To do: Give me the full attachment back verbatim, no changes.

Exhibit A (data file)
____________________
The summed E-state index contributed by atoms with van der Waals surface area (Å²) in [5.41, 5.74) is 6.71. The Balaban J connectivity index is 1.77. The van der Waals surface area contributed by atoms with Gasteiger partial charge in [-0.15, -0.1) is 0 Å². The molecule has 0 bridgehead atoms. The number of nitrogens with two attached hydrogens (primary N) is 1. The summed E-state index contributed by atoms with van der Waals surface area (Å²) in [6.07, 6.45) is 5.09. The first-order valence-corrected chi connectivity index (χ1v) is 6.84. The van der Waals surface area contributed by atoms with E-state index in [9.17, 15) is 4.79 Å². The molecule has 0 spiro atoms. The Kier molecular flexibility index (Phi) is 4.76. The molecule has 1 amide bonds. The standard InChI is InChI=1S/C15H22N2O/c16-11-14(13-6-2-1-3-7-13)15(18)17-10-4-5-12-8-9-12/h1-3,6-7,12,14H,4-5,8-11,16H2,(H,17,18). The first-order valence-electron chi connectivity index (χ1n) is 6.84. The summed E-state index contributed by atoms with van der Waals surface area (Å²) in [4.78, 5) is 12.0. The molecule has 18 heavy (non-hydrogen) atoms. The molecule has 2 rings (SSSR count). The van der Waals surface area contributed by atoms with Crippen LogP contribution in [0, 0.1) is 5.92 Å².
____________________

The summed E-state index contributed by atoms with van der Waals surface area (Å²) in [5.41, 5.74) is 6.71. The Balaban J connectivity index is 1.77. The van der Waals surface area contributed by atoms with Gasteiger partial charge in [-0.15, -0.1) is 0 Å². The molecule has 0 bridgehead atoms. The number of nitrogens with two attached hydrogens (primary N) is 1. The summed E-state index contributed by atoms with van der Waals surface area (Å²) in [6.07, 6.45) is 5.09. The first-order valence-corrected chi connectivity index (χ1v) is 6.84. The van der Waals surface area contributed by atoms with E-state index in [9.17, 15) is 4.79 Å². The molecule has 0 spiro atoms. The Kier molecular flexibility index (Phi) is 4.76. The molecule has 1 amide bonds. The standard InChI is InChI=1S/C15H22N2O/c16-11-14(13-6-2-1-3-7-13)15(18)17-10-4-5-12-8-9-12/h1-3,6-7,12,14H,4-5,8-11,16H2,(H,17,18). The first-order valence-electron chi connectivity index (χ1n) is 6.84. The summed E-state index contributed by atoms with van der Waals surface area (Å²) in [4.78, 5) is 12.0. The molecule has 18 heavy (non-hydrogen) atoms. The molecule has 2 rings (SSSR count). The van der Waals surface area contributed by atoms with Crippen LogP contribution in [0, 0.1) is 5.92 Å².